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Marketing

A Behavioural Analysis

Peter M. Chisnall

Concept     Cognitions   Motivation


1. The marketing concept: a review

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Successful management is not achieved haphazardly; it is characterized by the development and application of an analytical approach to the process of decision-making. From this sound base, the deployment of resources can be effectively organized and a corporate strategy evolved. Analysis, planning, and control are vital, therefore, to achieve the objectives of an organization, whether this is a profit-oriented commercial company marketing consumer or industrial products, or a public services utility. Organizations of all kinds require the skills of professional management.

 

In the specialized activities related to the marketing of goods and services, the disciplined techniques of modern management are particularly relevant. Marketing as an activity is not, of course, new; it has been practised in rudimentary fashion by traders for thousands of years. But in advanced industrial economies, where specialization of production, labour and managerial talents is widely adopted, marketing has acquired significance as a distinctive area of management activity and responsibility. It has assumed the role of the entrepreneur in identifying market opportunities and relating these to the skills, productive capacity, and other resources of a company. This has included assessing the nature and degree of risk. involved in entering specific product markets. The intimate personal knowledge of their customers' needs which craftsmen and small local manufacturers possessed at one time, suffered when large-scale production plants generally superseded them. Products were no longer designed and made to suit individual requirements; mass-production techniques demanded uniformity, and, at the same time, more distant markets had to be developed to take up the vastly increased volume of production. The gap between producer and consumer widened as a result of this industrial and commercial metamorphosis.

Marketing as a separate, identifiable function of management has evolved from the business philosophy which recognizes the importance of the customer to the success of the business.

This reorientation of suppliers' attitudes and behaviour towards their customers first became evident in post-war Britain when the artifical restrictions on trading-such as furniture coupons, clothing coupons, licences for specific raw materials, etc., were finally abolished. The Conservative Government of that period (1951) held a 'bonfire of controls' which liberated industry and exposed it again to the brisk atmosphere of competitive business.

Consumer products were the first to experience the decline of a 'sellers' market (when satisfactory sales figures could be achieved fairly easily because people were willing to spend money freely to satisfy their long-awaited needs), and the strong development of a 'buyers' market (when customers were able, once more, to exercise their personal preferences in the choice of products). These conditions were world-wide, moreover, and from the early 1950s, companies became increasingly aware of the need to know more about the preferences, prejudices and buying habits of those who bought their products or services. The days of easy trading were numbered, and no company could expect to survive for very long if customers' needs were not adequately met.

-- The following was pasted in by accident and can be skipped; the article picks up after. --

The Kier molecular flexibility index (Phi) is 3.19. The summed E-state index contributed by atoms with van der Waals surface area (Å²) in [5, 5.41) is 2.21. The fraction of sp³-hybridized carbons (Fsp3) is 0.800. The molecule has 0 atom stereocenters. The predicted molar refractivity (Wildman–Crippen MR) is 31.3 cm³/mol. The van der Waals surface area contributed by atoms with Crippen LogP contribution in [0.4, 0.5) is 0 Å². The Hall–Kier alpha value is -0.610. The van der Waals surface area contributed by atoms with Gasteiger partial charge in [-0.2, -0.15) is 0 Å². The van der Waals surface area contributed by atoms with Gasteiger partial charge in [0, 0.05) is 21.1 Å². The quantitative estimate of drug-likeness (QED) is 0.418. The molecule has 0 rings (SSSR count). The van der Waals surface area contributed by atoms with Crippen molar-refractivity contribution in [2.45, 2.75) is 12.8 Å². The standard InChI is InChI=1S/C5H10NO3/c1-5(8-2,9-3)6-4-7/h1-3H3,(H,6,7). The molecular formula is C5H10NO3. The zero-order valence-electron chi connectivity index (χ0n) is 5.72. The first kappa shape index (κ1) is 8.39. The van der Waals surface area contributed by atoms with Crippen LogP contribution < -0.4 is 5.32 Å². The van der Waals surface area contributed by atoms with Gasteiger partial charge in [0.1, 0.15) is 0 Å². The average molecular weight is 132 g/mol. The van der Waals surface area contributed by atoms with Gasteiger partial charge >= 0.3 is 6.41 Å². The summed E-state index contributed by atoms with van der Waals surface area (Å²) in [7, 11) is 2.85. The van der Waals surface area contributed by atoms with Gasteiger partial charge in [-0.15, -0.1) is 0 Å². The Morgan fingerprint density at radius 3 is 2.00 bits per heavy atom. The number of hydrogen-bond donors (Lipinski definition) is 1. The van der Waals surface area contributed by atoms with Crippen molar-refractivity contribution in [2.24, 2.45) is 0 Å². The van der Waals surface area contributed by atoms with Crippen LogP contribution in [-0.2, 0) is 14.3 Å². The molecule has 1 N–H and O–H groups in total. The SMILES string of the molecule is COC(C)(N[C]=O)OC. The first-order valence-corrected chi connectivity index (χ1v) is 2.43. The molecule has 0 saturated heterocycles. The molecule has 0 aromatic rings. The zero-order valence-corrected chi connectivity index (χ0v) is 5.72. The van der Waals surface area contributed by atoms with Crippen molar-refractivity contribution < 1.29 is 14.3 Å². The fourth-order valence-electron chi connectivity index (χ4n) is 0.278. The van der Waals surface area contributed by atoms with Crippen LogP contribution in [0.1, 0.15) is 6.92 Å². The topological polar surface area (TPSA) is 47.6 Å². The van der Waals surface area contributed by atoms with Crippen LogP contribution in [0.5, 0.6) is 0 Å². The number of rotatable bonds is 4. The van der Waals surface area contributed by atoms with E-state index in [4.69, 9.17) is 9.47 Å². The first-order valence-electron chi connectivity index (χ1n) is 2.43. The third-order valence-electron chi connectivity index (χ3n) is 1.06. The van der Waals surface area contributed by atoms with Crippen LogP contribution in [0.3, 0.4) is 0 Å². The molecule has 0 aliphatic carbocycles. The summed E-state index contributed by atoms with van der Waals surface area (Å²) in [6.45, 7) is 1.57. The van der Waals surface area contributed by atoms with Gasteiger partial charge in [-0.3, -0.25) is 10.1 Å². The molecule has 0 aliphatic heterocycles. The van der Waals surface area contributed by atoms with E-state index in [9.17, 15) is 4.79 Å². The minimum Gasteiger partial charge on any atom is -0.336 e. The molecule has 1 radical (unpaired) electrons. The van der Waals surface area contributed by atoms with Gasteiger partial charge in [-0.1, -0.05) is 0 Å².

On the whole, manufacturers of consumer products have successfully answered the challenge of the market-place. Some have not survived; others have sought the shelter of larger and more enterprising organizations. Few could prosper in today's harsh economic climate without being aware of the dynamic conditions which operate in most markets and which could significantly affect the demand for their products.

But, until comparatively recently, the 'marketing revolution' appeared to have by-passed the industrial and institutional areas of activity. To a considerable degree, reluctance to adopt the techniques of modern marketing appears to rest on a false premise: marketing is very suitable, no doubt, for soap, chocolates, and cosmetics, but our products and services are vastly different; they don't need all these fancy methods of selling.

This bold assertion should be considered against the findings of the Machine Tools Economic Development Committee l which, in October 1970, published the results of a detailed and objective study of the marketing methods of successful firms in the British machine tool industry. Their report, based on a 2-year intensive study of manufacturers, merchants, and agents by the P.E. Consulting Group, states it was 'vitally important' for many companies to improve their marketing techniques.

Successful firms were characterized by their wholehearted commitment to serving the needs of their customers. Every executive in these companies-from top management down through the entire management structure-was personally oriented towards the customer. Marketing attitudes generated the specific motivation of these successful companies.

After carefully noting the valuable role played by systematic marketing research and product planning, the report emphasized the responsibility of the selling function. It was felt that many companies could improve their selling methods considerably. Selling effort should be planned carefully and directed at all levels of customers' staff likely to be concerned in the buying decision. This may involve salesmen in patiently analysing and identifying those who are 'key' influences, particularly where complex negotiations are involved.

The findings of the machine tools 'Little Neddy' indicate that the decisionmaking processes of modern industry should not be considered in isolation, for they are inextricably linked with human factors which are fundamental in organizational behaviour.